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Indigenous Family Stories

By Angeline Hoffman, White Mountain Apache Tribe

A family in a white car drive down a road, away from mountains.This month I celebrate global children’s books focused on Indigenous families. Today in the U.S. there are 574 different federally recognized Indigenous tribes. While many teachers see the usefulness of celebrating American Indians during October and November holidays (October 14, Indigenous Peoples’ Day and November – Indigenous Heritage Month), we need to move beyond single days and months to explore Indigenous cultures. Much like the hazards of limiting the study of African American life to Black History Month in February, I hope teachers will ponder how we can explore Indigenous families and life as a part of any literature, history, art or science exploration throughout the school year.

Strong Nations is a useful publisher as I continually search for Indigenous children’s books. My goal in working with fifth and sixth grade Apache and Navajo students is to share books that value their culture, thereby empowering them. This month I focus on five children’s books that center on Indigenous families. Continue reading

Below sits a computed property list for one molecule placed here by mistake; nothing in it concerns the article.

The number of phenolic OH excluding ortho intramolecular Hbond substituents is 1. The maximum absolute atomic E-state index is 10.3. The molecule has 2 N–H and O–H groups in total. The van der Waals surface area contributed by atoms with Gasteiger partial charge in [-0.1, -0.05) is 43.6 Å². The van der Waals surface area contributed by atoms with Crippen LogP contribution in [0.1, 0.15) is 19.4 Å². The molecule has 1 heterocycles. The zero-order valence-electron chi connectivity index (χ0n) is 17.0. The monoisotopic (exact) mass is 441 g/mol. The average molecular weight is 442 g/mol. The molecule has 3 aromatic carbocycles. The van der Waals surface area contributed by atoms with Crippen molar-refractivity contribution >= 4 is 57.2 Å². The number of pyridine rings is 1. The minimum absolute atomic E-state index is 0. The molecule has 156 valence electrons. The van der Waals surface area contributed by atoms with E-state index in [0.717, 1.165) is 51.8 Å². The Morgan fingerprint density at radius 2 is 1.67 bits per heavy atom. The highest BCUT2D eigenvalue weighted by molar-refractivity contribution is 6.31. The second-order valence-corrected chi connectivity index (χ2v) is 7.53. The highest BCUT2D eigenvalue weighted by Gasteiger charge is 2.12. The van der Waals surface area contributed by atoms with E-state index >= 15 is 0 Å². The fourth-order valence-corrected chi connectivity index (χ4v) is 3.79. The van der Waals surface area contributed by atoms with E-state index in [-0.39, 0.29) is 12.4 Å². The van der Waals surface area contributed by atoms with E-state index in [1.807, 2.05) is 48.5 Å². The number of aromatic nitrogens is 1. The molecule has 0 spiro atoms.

WOW Dozen: Language Learning and Communication

By Janine Schall, University of Texas Rio Grande Valley, TX

Over half the world’s population speaks more than one language. While many people naturally become multilingual by growing up in multilingual communities, others deliberately learn a second or third language later in life. People learn new languages for many reasons, including to maintain connections to heritage and family, in order to navigate a new country, and to communicate with new friends and communities. Sometimes people even invent their own ways to communicate! In this collection of picturebooks, we find a dozen different examples of people learning a new language or finding a way to communicate. Continue reading